\left[
\begin{arr...
...\ [-2mm] \\
\end{array} \right]
}}}}%
\\ [-2mm] \\
\end{array} \right]
}$
 

   
Polysemous nominals

Ambiguity and polysemy of nominal forms represent an important concern which affect the organization of word meaning. The basic distinction between what Weinreich termed contrastive and complementary ambiguity should involve different solutions for the representation of lexical knowledge. Contrastive ambiguity, as manifested by words such as bank (financial institution), and shore is handled by multiple representations:

(18)
${\setlength{\arraycolsep}{0.8mm}
\renewcommand {1.2}{1.2}
\left[
\begin{arr...
...}}\\
+ COUNT \\
+ FINANCIAL INSTITUTION \\ [-2mm] \\
\end{array} \right]
}$

(19)
${\setlength{\arraycolsep}{0.8mm}
\renewcommand {1.2}{1.2}
\left[
\begin{arr...
... {\bf bank$_2$ }}}\\
+ COUNT \\
+ SHORE \\ [-2mm] \\
\end{array} \right]
}$

The nominal bank1, however, displays a polysemy which is common to company-like entities. This nominal may also have a location (building) interpretation. In this case the polysemy emerges as the result of the structure of the concept, where the location is part of the constitution of an organization. For this purpose a qualia-based representation provides the appropriate organizing principle for expressing this type of knowledge:

(20)
${\setlength{\arraycolsep}{0.8mm}
\renewcommand {1.2}{1.2}
\left[
\begin{arr...
... {{\mbox{\small {\bf has(x,location)}}}}} \\ [-2mm] \\
\end{array} \right]
}$

   
Relation to other areas of lexical semantics

The semantics of nominals bears directly on a number of areas in semantics and lexical semantics:

Nouns and Ontologies

The theoretical issues discussed here are to a large extent complementary to the work carried out by the ANSI Ad Hoc Ontology Standards Group (ANSI X3T2), which operates in the US. The ANSI Committee meets since March 1996 and has brought together researchers and developers of ontologies from a variety of disciplines and institutes. The final aim is the development of a standardized Reference Ontology of general and fundamental 10,000 concepts, based on the major concepts of a variety of existing resources, such as CYC 3.7.2, Pangloss-Sensus 3.7.5, Pennman 3.7.4 , MikroKosmos 3.7.3, EDR 3.6, WordNet1.5 3.4.2. A description of the work done is given in [HovFC]. The main focus of their effort is not the lexicon but ontologies as a separate object. Nevertheless, many notions and issues discussed here are relevant to both lexical and non-lexical semantic resources.

   
Compounds

Nominal compounds represent a large part of our vocabulary and involve a great deal of creativity. For this reason they have received a great deal of attention in linguistic research, ([Berg91], [Jes42], [Mar69], [Lee70], [Dow77], [Levi78], [War87]) and in computational linguistics, where their analysis has presented a serious challenge for natural language processing systems ([Fin80], [McD82], [Isa84], Als87, [Hob93], [Boui92], [Job95], [Bus96b],[Cop97]). The reason for such interest is that the interpretation of Noun-Noun compounds poses serious problems. The strategy for forming English Noun-Noun compound involves combining a modifier noun and a head noun, without making explicit the semantic relation between compound members. The main difficulty liese in recovering the implicit semantic information holding by the nouns, which varies greatly:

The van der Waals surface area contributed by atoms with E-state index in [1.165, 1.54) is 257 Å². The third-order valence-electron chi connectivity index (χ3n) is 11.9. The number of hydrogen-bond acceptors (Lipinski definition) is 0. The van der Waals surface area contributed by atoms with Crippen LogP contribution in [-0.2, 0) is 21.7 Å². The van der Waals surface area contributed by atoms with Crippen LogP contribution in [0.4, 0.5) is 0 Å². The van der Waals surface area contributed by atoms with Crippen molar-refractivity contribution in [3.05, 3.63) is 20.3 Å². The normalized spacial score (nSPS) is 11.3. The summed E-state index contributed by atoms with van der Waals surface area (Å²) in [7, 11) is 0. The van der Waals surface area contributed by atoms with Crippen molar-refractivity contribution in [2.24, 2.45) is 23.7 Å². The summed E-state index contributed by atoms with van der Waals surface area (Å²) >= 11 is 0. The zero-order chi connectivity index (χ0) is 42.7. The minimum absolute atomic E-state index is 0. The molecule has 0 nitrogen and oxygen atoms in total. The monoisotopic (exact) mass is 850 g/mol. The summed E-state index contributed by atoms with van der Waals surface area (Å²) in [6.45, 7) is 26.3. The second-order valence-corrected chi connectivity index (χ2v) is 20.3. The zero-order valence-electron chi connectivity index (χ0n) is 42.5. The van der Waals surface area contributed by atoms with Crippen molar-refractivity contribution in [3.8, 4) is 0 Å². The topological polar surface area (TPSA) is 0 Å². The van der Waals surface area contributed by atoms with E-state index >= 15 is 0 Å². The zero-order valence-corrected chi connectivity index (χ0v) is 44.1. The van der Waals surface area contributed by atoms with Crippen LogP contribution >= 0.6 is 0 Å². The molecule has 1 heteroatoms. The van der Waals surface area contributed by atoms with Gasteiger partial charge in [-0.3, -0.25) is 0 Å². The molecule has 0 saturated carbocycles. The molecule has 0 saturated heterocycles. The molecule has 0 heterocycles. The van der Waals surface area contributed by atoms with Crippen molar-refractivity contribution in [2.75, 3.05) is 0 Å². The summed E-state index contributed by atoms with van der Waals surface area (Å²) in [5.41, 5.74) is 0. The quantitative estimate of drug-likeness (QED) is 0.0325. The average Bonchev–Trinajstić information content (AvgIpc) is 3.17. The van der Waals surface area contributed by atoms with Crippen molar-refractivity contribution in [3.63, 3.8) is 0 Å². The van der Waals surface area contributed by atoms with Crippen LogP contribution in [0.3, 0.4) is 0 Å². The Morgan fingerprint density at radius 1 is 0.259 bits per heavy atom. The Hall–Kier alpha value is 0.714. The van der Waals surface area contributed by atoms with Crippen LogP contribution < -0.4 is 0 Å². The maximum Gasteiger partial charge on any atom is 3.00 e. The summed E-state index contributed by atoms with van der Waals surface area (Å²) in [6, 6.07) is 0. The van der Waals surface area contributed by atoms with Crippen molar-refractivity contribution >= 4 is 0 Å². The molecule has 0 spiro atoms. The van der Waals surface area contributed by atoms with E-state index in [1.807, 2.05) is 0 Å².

(21)
a.
coffee cup
b.
coffee producer
c.
coffee grinder
d.
coffee creamer
e.
coffee machine
When looking at cross-linguistic data complex nominals require systematic solutions. In Italian, for example, complex nominals are generally comprised of a head followed by a preposition and a modifying noun. Consider the correspondences below in (22).
(22)
a.
bread knife coltello da pane
b.
wine glass bicchiere da vino
c.
lemon juice succo di limone
d.
glass door porta a vetri
 
The analysis in ([Levi78], [Job95]), relies on the enumeration of possible semantic relations observed in the language. A number of proposal exploiting generative models are basing the composition on the qualia structure, which provides the `glue' which links together the semantic contributions of modifying nouns and the head noun in the compound ([Joh95], [Bus96b], [Joh98], [Fab96]).

   
Lexicalization

Lexicalization is concerned with the linguistic components that are responsible for the constructions allowed by a word itself. Consider an example of communicating that there was a shooting event. This can be done in many ways as shown below:
(23)
a.
The man shot the president twice.  
b.
The killer shot the president twice.  
c.
The man shot the president dead.  
d.
??The killer shot the president dead.  
The sentences above communicate different outcomes of the event of shooting the president. Whereas the sentence in (23b) strongly conveys the information that the president died, the one in (23a) does not. What is clearly responsible for the different entailments is the lexical content differentiating man from killer.

   
Events

The role of events in the representation of nominals constitutes a rather controversial topic. In general, the only nouns that are taken to contain events in their representation are those that express an event directly. For instance, nouns such as war, destruction, and so on. Within generative models, and more specifically Generative Lexicon theory, all lexical items carry event based information which is crucially involved in the compositional processes involving: type coercion, adjectival modification, event nominalizations and, among others, also agentive nominals.

   
Quantification